Commentary

Let’s remove ‘nothing’ from our vocabulary

August 11, 2021   ·   0 Comments

MARK PAVILONS

Nothing, rien, nada, nichts, niente, nekas.
It’s odd that every language, every culture has many synonyms for “nothing.”
An interesting word, defined as “not any thing,” or of “no interest, value or consequence.”
But we dont’ have a handle on nothingness or a lack of something. In my opinion there’s no such thing as nothing.
Show someone an empty box and they’re likely to say there’s nothing in it. But that’s not true. Inside this empty space is oxygen, nitrogen, dust particles, maybe some allergens, etc. That’s a lot of something, albeit on a very small scale.
What did you do today? Nothing. Really?
If you moved, or just sat there on the couch, breathing in oxygen and exhaling carbon dioxide, then you actually did a lot of something. That whole respiratory process in the human body is filled with miracles and amazing biological functions. Not only that, plants use the C02 we exhale in their life processes, too.
We have witnessed many amazing achievements at the Olympics this year – personal bests and world records. Ask any athlete if they reach a point where they have “nothing left to give.” They will tell you they reach even further, and find even more to give, to make it to the finish line. And I firmly believe that no athlete comes away from the Games with “nothing.” They leave with new experiences, new lessons, new personal insights. Medal or not, they have changed and become better people.
And you can say that about anything in life. Our daily routines may seem boring, mundane, even painful at times. But does a day go by where we learn absolutely “nothing?”
I’ve been in the journalism business for more than 30 years and I’m still learning. I thought I had seen and heard it all, and yet, some weeks bring a flurry of unexpected, never-before-witnessed events, stories and achievements.
People never fail to surprise and impress me. They never fail to do or say something crazy, fascinating, off the wall, unbelievable and incredibly ground-breaking.
Of no interest or consequence? Not at all.
I also love the phrase about teaching an old dog new tricks. It’s quite true. Even this old, tired dog learns something new day in, and day out.
It’s not that I’m taking up skydiving, or learning fly fishing. New insights, revelations even life-altering emotions, come from all sorts of things. You don’t even have to be a willing participant, sometimes really cool things just fall into your lap. It’s what you choose to do with it that matters.
My son has a passion for writing lyrics and singing rap music. I’ve been around more than half a century, so I’ve been exposed to a lot of music. I embraced hard rock and disco balls, and even smiled at punkers and moved my head to metal heads. But rap? My only recollections of old school rappers were Run-D.M.C. and Grandmaster Flash.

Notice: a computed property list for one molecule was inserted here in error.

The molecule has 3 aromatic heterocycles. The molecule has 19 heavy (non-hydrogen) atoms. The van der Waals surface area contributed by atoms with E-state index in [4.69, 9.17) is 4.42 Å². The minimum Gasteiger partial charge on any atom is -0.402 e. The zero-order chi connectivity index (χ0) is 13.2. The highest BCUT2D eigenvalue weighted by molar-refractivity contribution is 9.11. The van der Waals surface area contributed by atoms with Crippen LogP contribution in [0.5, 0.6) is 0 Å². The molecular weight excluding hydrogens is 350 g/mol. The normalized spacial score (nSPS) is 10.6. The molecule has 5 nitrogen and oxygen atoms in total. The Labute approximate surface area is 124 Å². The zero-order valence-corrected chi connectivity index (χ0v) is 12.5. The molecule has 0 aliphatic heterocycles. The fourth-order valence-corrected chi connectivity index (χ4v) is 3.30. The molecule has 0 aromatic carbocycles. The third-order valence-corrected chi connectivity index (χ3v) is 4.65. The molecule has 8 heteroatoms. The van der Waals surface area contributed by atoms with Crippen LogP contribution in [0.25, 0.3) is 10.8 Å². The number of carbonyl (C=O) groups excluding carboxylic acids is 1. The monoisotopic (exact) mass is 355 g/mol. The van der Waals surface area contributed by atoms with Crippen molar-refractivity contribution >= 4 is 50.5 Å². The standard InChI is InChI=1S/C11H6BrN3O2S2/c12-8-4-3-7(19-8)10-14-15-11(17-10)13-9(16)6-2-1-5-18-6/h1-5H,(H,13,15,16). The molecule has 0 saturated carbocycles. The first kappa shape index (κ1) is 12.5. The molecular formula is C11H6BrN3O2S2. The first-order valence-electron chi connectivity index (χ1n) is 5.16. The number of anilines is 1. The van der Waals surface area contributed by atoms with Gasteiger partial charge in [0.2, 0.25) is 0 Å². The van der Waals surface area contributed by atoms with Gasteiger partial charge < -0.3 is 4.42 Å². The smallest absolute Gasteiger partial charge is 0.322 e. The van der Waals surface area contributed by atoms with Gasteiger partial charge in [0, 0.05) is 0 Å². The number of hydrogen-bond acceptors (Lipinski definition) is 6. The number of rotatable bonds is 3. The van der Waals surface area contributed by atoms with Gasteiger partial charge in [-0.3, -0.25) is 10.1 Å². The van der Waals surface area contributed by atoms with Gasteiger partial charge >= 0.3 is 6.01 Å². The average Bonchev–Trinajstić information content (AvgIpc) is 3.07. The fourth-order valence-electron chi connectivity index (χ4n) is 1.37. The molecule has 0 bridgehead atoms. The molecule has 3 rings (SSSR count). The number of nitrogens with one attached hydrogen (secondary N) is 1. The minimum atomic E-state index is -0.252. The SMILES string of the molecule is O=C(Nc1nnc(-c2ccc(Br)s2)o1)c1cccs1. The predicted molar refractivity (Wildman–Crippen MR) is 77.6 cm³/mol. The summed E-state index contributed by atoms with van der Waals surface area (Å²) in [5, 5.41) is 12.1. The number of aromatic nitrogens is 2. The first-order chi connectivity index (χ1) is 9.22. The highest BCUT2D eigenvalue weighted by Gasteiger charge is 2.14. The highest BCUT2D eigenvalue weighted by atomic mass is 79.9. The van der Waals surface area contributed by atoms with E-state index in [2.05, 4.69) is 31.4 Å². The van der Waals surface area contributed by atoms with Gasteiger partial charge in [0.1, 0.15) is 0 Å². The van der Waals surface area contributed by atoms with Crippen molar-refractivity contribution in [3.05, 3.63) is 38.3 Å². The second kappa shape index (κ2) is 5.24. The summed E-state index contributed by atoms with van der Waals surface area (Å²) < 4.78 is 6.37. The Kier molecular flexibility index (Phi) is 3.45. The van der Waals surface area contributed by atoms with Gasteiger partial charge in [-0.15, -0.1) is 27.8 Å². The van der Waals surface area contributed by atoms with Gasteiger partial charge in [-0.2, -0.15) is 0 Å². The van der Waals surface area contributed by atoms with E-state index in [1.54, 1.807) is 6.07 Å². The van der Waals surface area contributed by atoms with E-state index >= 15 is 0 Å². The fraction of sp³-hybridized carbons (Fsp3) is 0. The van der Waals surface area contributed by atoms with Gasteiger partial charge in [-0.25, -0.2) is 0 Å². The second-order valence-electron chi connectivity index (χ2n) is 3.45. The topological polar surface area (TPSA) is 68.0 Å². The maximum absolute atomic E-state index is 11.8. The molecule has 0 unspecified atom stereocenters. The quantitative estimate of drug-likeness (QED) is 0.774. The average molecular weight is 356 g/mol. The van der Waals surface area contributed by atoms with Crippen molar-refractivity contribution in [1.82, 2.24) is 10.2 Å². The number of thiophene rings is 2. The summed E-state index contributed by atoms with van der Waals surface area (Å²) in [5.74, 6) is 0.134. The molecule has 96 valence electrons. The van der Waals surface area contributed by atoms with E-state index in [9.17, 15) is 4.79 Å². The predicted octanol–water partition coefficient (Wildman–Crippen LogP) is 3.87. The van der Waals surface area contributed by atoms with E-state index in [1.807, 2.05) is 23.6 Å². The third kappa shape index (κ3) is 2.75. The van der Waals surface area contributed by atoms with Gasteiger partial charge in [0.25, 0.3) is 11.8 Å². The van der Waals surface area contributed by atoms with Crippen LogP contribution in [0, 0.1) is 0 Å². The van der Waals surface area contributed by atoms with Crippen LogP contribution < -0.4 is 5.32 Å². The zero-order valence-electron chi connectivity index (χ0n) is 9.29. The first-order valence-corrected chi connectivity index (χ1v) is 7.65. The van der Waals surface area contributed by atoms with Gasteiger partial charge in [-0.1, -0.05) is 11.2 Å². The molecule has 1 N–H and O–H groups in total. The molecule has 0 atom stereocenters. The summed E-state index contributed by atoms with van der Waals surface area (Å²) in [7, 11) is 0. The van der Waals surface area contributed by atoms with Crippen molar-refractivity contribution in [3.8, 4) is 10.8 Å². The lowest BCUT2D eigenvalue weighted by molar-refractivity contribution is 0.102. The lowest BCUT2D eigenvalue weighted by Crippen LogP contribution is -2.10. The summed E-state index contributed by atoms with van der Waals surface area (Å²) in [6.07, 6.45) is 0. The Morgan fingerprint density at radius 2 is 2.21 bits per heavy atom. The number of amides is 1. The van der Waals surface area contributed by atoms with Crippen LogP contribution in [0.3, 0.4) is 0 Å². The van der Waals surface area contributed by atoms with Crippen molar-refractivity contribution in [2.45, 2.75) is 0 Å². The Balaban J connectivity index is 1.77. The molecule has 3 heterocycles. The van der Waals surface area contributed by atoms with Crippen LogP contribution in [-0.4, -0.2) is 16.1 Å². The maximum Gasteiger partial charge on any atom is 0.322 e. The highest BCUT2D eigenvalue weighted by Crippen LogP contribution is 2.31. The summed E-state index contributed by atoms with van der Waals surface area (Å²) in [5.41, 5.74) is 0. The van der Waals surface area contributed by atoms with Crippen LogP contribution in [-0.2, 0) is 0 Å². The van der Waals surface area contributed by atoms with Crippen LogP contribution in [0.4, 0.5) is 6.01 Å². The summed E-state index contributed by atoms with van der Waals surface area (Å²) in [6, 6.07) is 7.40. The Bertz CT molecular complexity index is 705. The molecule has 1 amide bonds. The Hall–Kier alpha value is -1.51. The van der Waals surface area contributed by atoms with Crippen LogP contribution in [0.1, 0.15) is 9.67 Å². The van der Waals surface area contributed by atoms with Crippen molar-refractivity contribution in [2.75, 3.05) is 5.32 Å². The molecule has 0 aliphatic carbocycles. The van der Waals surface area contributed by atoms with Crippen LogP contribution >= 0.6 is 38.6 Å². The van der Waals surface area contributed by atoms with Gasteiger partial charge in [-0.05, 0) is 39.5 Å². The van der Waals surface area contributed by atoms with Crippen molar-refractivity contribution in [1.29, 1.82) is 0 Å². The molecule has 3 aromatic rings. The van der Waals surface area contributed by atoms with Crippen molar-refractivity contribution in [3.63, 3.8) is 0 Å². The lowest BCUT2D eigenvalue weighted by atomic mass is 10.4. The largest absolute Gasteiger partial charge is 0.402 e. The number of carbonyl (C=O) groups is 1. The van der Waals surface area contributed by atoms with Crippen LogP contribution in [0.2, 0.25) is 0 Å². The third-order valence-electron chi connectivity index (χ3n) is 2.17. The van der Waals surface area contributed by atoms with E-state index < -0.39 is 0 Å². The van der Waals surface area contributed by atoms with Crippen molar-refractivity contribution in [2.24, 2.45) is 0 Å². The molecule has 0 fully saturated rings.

My son introduced me to Eminem and some newer artists.
While it’s not my cup of tea, I always keep an open mind and will try everything and anything. Our kids are also embracing our music – the hits of the 1970s and 1980s.
I believe there is art and beauty is almost everything.
Rap is no different. The lyrics – Liam’s lyrics – are genuine, emotional and he goes to great lengths to make sure the lines rhyme and mesh together.
I also look at it this way – I may not totally “get it,” but it’s something I can’t do so I appreciate the skill and passion from someone who can.
We toss around the word “nothing” way too frivolously. What’s that over there? Nothing! What you hiding? Nothing! What’s in the package you ordered from eBay? Nothing!
Lies, all lies.
I think we should rid our world of “nothing,” and make sure every day is filled with “something.”
It’s not that hard and it’s fun for all ages.
Every day we rise and shine, climb out of a bed and face the day, we need to do something. We should be active, mentally or physically. We should strive to accomplish just one thing.
I know many motivators suggest creating a visual to-do list so we can stay on track, and monitor our progress.
It’s so easy for us to fall into disrepair, and allow our routines to take over and smother us. It’s easy to give in to the gremlins in our minds. It’s not easy to spring into action, and try to be “spectacular” each and every day.
I’m reminded of a Seinfeld episode where George figures out that everything he does is wrong, so he decides to do the opposite of what his intuition tells him. Hmmm. Doing the opposite of what you previously thought. Maybe there’s merit in that.
Another cliche is something to the effect of be a better version of yourself each day. Improve. Do better.
Again, we have to be motivated, or find something that motivates. Our spouses, family networks, friends and co-workers can all be sources of a certain amount of spark. The rest is up to us.
Toss out “nothing” in favour of “some indeterminate or unspecified thing.” Let’s aim to find something of consequence.
We can learn, or reprogram ourselves and our loved ones. Think about how encouraged we feel as our young child or new puppy dart around the house in search of adventure. Sure, they will bump into things and even get turned around. They may get preoccupied by a sock or renegade Cheerio, but discovery is a delightful process.
There is always “something” waiting to challenge, confuse, perplex and thrill us.



         

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